The J71 turbojet of the N-69A/B/C showed to be troublesome and not up to specifications. It was therefore replaced by a Pratt & Whitney J57 in subsequent N-69D/E models, which were designated XSM-62A. The N-69D (which was recoverable like the N-69A/B), tested the Snark's guidance system, and first flew in November 1955. The SM-62 was to use a 24-hour (day/night) stellar-inertial navigation system, where the INS information is updated by tracking the relative position of bright stars. The N-69D was the first model to use underwing fuel tanks to test the guidance system at full range. However, the system had numerous reliability and accuracy problems, and all Snark test flights over a distance of more than 3400 km (2100 miles) averaged a CEP of no less than 20 miles! Even the most accurate shot came down more than 7.5 km (4.7 miles) from the target, which was barely acceptable even for a missile with a thermonuclear warhead in the megaton class.

Photo: Rob Svirskas, CCAFS Virtual Tour
XSM-62A (N-69D)

The last test model was the N-69E (possibly designated YSM-62A), which served as the prototype of the production Snark. The N-69E flight program ran from June 1957 to September 1958, and included the first Snark flight to a range of more than 8000 km (5000 miles). Further guidance test flights of N-69D missiles followed until the test program ended in December 1959.

In early 1959, the USAF activated its first (and eventually only) Snark missile wing, and the first SM-62A production missiles, fitted with a W-39 thermonuclear warhead (4 MT), were delivered in May that year. The first SM-62A launch occurred in November 1959, and in February 1961, the unit was declared fully operational with 30 deployed missiles.

Photo: © Mark Wade, Encyclopedia Astronautica
SM-62A

The severe reliability and accuracy limitations of the SM-62A, together with its significantly larger vulnerability to air defenses when compared to ballistic missiles, meant that the Snark could never be more than an interim emergency weapon. However, in 1961 the SM-65/CGM-16 Atlas ICBM was already operational and the larger SM-68/HGM-25 Titan in advanced development, making the Snark an obsolete system. Therefore the USAF's only Snark unit was deactivated in June 1961. About 100 N-69/SM-62 missiles of all versions were built.


The Hunting of the Snark

Our editors will review what you’ve submitted and determine whether to revise the article.

The Hunting of the Snark, in full The Hunting of the Snark: An Agony in Eight Fits, nonsense poem by Lewis Carroll, first published in 1876. The fanciful eight-canto poem describes the sea voyage of a bellman, boots (bootblack), bonnet maker, barrister, broker, billiard marker, banker, beaver, baker, and butcher and their search for the elusive undefined snark. A dedicatory poem that Carroll attached to the work contained an acrostic on the name of his then-favourite child friend, Gertrude Chataway, whose name is also found in the first words of each stanza of the poem: Girt, Rude, Chat, Away. While scholars have attributed to the work hidden meanings from political subversion to existential agony, Carroll maintained that it was intended simply as nonsense.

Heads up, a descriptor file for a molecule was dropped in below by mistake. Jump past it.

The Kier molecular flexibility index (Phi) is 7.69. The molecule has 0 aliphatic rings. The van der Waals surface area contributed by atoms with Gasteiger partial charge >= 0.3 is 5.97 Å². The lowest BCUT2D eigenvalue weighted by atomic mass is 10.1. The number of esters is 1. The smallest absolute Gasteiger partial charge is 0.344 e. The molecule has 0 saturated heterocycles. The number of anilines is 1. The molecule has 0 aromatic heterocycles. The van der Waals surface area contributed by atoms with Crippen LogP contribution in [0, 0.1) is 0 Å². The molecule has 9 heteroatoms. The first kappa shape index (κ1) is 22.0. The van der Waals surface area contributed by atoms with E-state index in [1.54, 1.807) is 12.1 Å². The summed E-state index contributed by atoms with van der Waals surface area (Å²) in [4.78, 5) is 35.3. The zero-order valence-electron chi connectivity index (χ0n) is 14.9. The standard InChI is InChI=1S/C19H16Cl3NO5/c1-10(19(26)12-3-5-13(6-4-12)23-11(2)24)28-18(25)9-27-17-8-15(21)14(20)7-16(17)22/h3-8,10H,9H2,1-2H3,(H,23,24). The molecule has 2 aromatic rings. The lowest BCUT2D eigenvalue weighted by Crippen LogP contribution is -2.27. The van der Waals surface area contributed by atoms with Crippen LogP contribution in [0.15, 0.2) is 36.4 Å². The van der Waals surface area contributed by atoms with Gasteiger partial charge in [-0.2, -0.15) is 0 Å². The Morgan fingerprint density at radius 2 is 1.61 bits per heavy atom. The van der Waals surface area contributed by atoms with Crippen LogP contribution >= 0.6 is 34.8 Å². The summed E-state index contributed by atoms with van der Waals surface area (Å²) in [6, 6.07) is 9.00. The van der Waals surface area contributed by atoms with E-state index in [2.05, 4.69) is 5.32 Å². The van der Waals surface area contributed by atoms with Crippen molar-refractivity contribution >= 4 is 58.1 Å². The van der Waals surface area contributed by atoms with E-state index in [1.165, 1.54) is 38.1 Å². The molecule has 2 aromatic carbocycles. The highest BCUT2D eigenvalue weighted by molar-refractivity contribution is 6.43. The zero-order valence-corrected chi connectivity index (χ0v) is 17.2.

This article was most recently revised and updated by Kathleen Kuiper, Senior Editor.


Snark

The Snark is a 90° stable glider reflector discovered by Mike Playle on April 25, 2013. Ώ] It is made up of two eater 1s, a block and a 31.4, the "heart" of the Snark. It is currently the fastest and the smallest 90° stable glider reflector, both in terms of the population and the bounding box. Another commonly-used stabilization of the catalyst is 34 bits, and many other variants are available. For a color-changing one, see the reflector in the stable reflector article, or a periodic bouncer .

The base reaction was discovered by Dietrich Leithner about 1998, but it consumed another block. ΐ] A catalyst that could restore the block was found with Bellman, a program for searching catalytic reactions developed by Mike Playle. Prior to that, some attempts like p4 reflector were made with periodic sparkers.

Given its small repeat time, the Snark enabled adjustable glider loop oscillators of previously unknown periods of 43 and 53 to be constructed. Α] It also made most large symmetrical Herschel loop guns obsolete, since it is now possible to make use of the Herschel gliders with a shorter path of the Herschel track itself. Β]


Make, snark, repeat.

Hey, I'm looking for a sweatshirt/hoodie PDF sewing pattern that fits a 48" bust and 54" hip, ideally with D+ cup sizing. Have browsed a TON and found lots of options but feel shmeh about most of them. What patterns have YOU tried and liked?

Facebook sewing group rant

I hope this is ok here, I've been stewing over it for a few weeks and just found this sub today.

Why do sewing groups allow photos of kids in swimsuits/underwear? Yes it's showing off a project you've completed but sharing a photo of a 5 year old where her ass is the main subject just isn't a good idea! It was literally a close up of her ass. When I commented that maybe it wasn't entirely safe or appropriate I got flamed by users and admin. It's a huge group, statistically there's people on there who is a predator. Not even that, all someone had to do was screenshot it for inspiration and send it to someone who sends it to someone.